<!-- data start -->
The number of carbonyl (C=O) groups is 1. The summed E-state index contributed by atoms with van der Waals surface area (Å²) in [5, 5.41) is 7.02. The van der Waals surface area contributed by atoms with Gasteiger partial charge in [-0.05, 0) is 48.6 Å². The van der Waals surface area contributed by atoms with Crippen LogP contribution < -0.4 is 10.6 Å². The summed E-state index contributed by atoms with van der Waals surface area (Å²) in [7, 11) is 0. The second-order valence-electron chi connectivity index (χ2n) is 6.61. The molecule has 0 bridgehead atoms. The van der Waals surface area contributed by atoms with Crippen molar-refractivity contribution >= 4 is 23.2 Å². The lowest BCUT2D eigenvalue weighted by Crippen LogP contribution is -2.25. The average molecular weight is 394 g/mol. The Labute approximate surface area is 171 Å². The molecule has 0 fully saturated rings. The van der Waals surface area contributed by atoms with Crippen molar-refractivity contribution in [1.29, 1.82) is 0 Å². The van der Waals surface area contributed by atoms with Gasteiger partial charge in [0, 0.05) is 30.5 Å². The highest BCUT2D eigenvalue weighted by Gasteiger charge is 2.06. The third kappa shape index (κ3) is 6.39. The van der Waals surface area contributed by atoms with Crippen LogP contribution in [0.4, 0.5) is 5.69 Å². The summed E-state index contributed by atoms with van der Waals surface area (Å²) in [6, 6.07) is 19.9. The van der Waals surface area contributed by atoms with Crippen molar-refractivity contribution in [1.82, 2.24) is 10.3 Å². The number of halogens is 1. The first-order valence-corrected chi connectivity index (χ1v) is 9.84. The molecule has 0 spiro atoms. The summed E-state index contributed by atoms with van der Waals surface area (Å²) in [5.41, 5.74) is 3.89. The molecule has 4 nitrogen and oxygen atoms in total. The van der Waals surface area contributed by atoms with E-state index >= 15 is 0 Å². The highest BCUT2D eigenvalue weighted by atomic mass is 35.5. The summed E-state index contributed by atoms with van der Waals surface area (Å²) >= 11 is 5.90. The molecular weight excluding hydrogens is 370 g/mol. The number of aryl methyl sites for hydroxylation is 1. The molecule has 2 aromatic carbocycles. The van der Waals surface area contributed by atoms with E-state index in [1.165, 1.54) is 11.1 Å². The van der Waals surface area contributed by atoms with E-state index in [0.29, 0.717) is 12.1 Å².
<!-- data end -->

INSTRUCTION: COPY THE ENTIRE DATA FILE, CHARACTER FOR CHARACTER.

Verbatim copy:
The number of carbonyl (C=O) groups is 1. The summed E-state index contributed by atoms with van der Waals surface area (Å²) in [5, 5.41) is 7.02. The van der Waals surface area contributed by atoms with Gasteiger partial charge in [-0.05, 0) is 48.6 Å². The van der Waals surface area contributed by atoms with Crippen LogP contribution < -0.4 is 10.6 Å². The summed E-state index contributed by atoms with van der Waals surface area (Å²) in [7, 11) is 0. The second-order valence-electron chi connectivity index (χ2n) is 6.61. The molecule has 0 bridgehead atoms. The van der Waals surface area contributed by atoms with Crippen molar-refractivity contribution >= 4 is 23.2 Å². The lowest BCUT2D eigenvalue weighted by Crippen LogP contribution is -2.25. The average molecular weight is 394 g/mol. The Labute approximate surface area is 171 Å². The molecule has 0 fully saturated rings. The van der Waals surface area contributed by atoms with Crippen molar-refractivity contribution in [1.29, 1.82) is 0 Å². The van der Waals surface area contributed by atoms with Gasteiger partial charge in [0, 0.05) is 30.5 Å². The highest BCUT2D eigenvalue weighted by Gasteiger charge is 2.06. The third kappa shape index (κ3) is 6.39. The van der Waals surface area contributed by atoms with Crippen LogP contribution in [0.4, 0.5) is 5.69 Å². The summed E-state index contributed by atoms with van der Waals surface area (Å²) in [6, 6.07) is 19.9. The van der Waals surface area contributed by atoms with Crippen molar-refractivity contribution in [1.82, 2.24) is 10.3 Å². The number of halogens is 1. The first-order valence-corrected chi connectivity index (χ1v) is 9.84. The molecule has 0 spiro atoms. The summed E-state index contributed by atoms with van der Waals surface area (Å²) in [5.41, 5.74) is 3.89. The molecule has 4 nitrogen and oxygen atoms in total. The van der Waals surface area contributed by atoms with E-state index >= 15 is 0 Å². The highest BCUT2D eigenvalue weighted by atomic mass is 35.5. The summed E-state index contributed by atoms with van der Waals surface area (Å²) >= 11 is 5.90. The molecular weight excluding hydrogens is 370 g/mol. The number of aryl methyl sites for hydroxylation is 1. The molecule has 2 aromatic carbocycles. The van der Waals surface area contributed by atoms with E-state index in [1.165, 1.54) is 11.1 Å². The van der Waals surface area contributed by atoms with E-state index in [0.29, 0.717) is 12.1 Å².